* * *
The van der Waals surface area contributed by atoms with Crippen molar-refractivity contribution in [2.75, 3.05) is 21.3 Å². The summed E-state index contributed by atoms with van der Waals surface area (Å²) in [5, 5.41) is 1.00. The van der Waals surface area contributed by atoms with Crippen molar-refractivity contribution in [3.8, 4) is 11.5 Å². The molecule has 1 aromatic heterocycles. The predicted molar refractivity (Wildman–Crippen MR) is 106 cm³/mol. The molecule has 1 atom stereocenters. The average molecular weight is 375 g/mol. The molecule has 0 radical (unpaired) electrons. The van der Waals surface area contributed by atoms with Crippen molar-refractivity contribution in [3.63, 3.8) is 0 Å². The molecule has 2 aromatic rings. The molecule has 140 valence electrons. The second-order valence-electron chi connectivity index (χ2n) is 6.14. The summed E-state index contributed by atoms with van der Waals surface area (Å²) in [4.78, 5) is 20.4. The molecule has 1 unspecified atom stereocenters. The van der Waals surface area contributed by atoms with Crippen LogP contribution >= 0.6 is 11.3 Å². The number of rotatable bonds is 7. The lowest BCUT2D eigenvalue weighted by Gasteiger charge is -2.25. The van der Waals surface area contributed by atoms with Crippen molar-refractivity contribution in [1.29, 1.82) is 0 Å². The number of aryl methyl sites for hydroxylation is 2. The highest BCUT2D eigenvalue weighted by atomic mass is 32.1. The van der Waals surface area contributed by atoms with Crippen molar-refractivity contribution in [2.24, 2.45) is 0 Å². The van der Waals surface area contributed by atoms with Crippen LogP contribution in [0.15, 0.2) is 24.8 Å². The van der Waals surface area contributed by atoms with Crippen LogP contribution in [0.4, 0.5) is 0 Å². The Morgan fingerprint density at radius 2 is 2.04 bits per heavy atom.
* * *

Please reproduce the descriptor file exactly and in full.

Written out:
The van der Waals surface area contributed by atoms with Crippen molar-refractivity contribution in [2.75, 3.05) is 21.3 Å². The summed E-state index contributed by atoms with van der Waals surface area (Å²) in [5, 5.41) is 1.00. The van der Waals surface area contributed by atoms with Crippen molar-refractivity contribution in [3.8, 4) is 11.5 Å². The molecule has 1 aromatic heterocycles. The predicted molar refractivity (Wildman–Crippen MR) is 106 cm³/mol. The molecule has 1 atom stereocenters. The average molecular weight is 375 g/mol. The molecule has 0 radical (unpaired) electrons. The van der Waals surface area contributed by atoms with Crippen molar-refractivity contribution in [3.63, 3.8) is 0 Å². The molecule has 2 aromatic rings. The molecule has 140 valence electrons. The second-order valence-electron chi connectivity index (χ2n) is 6.14. The summed E-state index contributed by atoms with van der Waals surface area (Å²) in [4.78, 5) is 20.4. The molecule has 1 unspecified atom stereocenters. The van der Waals surface area contributed by atoms with Crippen LogP contribution >= 0.6 is 11.3 Å². The number of rotatable bonds is 7. The lowest BCUT2D eigenvalue weighted by Gasteiger charge is -2.25. The van der Waals surface area contributed by atoms with Crippen molar-refractivity contribution in [1.29, 1.82) is 0 Å². The number of aryl methyl sites for hydroxylation is 2. The highest BCUT2D eigenvalue weighted by atomic mass is 32.1. The van der Waals surface area contributed by atoms with Crippen molar-refractivity contribution in [2.24, 2.45) is 0 Å². The van der Waals surface area contributed by atoms with Crippen LogP contribution in [0.15, 0.2) is 24.8 Å². The van der Waals surface area contributed by atoms with Crippen LogP contribution in [0.4, 0.5) is 0 Å². The Morgan fingerprint density at radius 2 is 2.04 bits per heavy atom.